Microsoft (NASDAQ:MSFT) disappointed investors when it announced results for the quarter ending December 31, 2014. Due to a combination of factors, they punished the stock, which fell 9 percent immediately after the earnings call.
Earnings for the fourth quarter were down about 10 percent. Slower-than-expected results in corporate technology, where sales rose by less than 5 percent from a year earlier, was a contributing factor. Also, Microsoft said that revenue growth for the next two quarters would be slower than expected, partly due to the effect of a stronger dollar. Finally, and unsurprisingly, PC sales were not strong.
One bright spot: CEO Satya Nadella is trying to steer the company away from its reliance on the PC market and to emphasize cloud computing. This bet may be starting to bear fruit as the company’s cloud business threw off more than $1.3 B in revenue in the final quarter of the year.
- Summary numbers: Revenues of $26.35 billion, net earnings of $5.86 billion, and earnings per share (EPS) of $0.71.
- Gross margins narrowed from 71.33% to 67.32% compared to the same quarter last year, operating (EBITDA) margins now 35.77% from 37.58%.
- Ability to declare a higher earnings number? Change in operating cash flow of -1.65% compared to same quarter last year was better than change in earnings.
- Narrowing of operating margins contributed to decline in earnings.
- Earnings per Share growth exceeded earnings growth
The table below shows the preliminary results and recent trends for key metrics such as revenues and net income growth:
|Relevant Numbers (Quarterly)
|Revenue Growth (%YOY)
|Earnings Growth (%YOY)
|Net Margin (%)
|Return on Equity (%)
|Return on Assets (%)
Market Share Versus Profits
Companies sometimes focus on market share at the expense of profits or earnings growth.
Compared to the same quarter last year, MSFT-US’s change in revenue of 7.61% surpassed its change in earnings, which was -10.60%. This suggests perhaps that MSFT-US’s focus is on market share at the expense of bottom line earnings. However, this change in revenue is better than its peer average, pointing to perhaps some longer lasting success at wrestling market share from its competitors and helping Capital Cube look past its weaker earnings performance this period. Also, for comparison purposes, revenues changed by 13.69% and earnings by 29.14% in the quarter ended September 30, 2014.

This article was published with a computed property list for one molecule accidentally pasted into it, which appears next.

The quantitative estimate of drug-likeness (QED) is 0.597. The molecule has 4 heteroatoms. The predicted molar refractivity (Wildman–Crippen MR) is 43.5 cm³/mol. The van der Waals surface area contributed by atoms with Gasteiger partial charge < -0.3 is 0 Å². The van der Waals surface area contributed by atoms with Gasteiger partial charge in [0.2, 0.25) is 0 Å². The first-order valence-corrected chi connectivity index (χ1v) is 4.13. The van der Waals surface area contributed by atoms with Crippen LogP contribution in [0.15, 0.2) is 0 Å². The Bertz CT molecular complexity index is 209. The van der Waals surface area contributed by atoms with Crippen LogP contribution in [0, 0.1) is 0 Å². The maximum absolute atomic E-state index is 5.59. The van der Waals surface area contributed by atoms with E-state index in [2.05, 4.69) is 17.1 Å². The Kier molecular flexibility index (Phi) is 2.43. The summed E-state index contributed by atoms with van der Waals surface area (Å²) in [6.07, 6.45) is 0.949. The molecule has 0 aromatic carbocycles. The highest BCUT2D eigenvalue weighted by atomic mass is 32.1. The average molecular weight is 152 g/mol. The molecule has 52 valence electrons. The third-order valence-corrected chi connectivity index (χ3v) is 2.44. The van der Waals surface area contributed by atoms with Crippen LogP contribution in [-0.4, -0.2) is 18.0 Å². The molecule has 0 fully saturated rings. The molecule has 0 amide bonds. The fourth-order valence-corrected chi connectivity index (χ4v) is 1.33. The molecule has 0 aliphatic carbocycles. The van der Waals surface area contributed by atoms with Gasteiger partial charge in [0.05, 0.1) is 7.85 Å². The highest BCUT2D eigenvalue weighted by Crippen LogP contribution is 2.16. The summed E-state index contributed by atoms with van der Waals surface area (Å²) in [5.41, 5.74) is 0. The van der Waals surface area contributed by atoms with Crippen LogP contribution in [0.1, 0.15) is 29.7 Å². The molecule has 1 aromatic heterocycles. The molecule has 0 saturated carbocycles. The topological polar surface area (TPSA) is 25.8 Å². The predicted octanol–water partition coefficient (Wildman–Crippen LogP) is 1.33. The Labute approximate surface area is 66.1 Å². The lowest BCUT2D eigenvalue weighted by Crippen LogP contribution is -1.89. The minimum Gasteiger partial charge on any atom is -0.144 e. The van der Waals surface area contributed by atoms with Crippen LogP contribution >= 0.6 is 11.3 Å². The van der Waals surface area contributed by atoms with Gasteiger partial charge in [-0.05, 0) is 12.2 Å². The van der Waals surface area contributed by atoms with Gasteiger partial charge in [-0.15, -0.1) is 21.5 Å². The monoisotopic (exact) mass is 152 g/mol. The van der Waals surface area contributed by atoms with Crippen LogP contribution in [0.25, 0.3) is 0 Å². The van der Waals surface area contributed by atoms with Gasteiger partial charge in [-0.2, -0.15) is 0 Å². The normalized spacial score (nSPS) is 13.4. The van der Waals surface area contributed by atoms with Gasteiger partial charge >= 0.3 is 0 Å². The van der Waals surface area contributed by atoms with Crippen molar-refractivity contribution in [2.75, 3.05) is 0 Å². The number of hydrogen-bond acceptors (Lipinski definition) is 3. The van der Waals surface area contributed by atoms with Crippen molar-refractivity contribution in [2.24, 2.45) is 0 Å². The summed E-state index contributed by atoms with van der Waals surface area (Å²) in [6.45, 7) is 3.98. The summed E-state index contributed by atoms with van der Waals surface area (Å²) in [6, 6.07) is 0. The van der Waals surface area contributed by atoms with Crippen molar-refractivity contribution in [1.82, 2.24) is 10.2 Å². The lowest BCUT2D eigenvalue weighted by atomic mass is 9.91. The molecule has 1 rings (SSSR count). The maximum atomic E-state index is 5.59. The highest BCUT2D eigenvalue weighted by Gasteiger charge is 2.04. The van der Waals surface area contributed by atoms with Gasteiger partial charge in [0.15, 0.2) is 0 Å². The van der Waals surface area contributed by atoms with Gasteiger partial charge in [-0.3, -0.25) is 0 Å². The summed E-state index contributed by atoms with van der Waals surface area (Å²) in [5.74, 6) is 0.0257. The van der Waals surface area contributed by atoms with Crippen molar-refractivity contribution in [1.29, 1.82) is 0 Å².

Earnings Growth Analysis
The company’s year-on-year decline in earnings was influenced by a weakening in gross margins from 71.33% to 67.32% as well as issues with cost controls. As a result, operating margins (EBITDA margins) went from 37.58% to 35.77% in this time frame. For comparison, gross margins were 70.48% and EBITDA margins were 36.21% in the quarter ending September 30, 2014.
Gross Margin Trend
Companies sometimes sacrifice improvements in revenues and margins in order to extend friendlier terms to customers and vendors. We probe for such activity by comparing the changes in gross margins with any changes in working capital. If the gross margins improved without a worsening of working capital, it is possible that the company’s performance is a result of truly delivering in the marketplace and not simply an accounting prop-up using the balance sheet.
MSFT-US’s decline in gross margins were offset by some improvements on the balance sheet. The management of working capital, for example, shows progress. The company’s working capital days have fallen to 235.96 days from 256.26 days for the same period last year. This leads us to conclude that the gross margin decline is not altogether bad.
Cash Versus Earnings – Sustainable Performance?
MSFT-US’s year-on-year change in operating cash flow of -1.65% is better than its change in earnings. This suggests that the company might have been able to declare a higher earnings number. The change in operating cash flow is better than the average of the results announced to date by its peer group.
The company’s decline in earnings has been influenced by the following factors: (1) Decline in operating margins (EBIT margins) from 32.43% to 30.00% and (2) one-time items that contributed to a decrease in pretax margins from 32.16% to 29.78%.
EPS Growth Versus Earnings Growth
MSFT-US’s change in earnings per share of -8.97% compared to the same quarter last year is better than its change in earnings of -10.60%. At the same time, this change in earnings is less than the peer average among the results announced by its peer group, suggesting that the company is losing ground in generating profits from its competitors.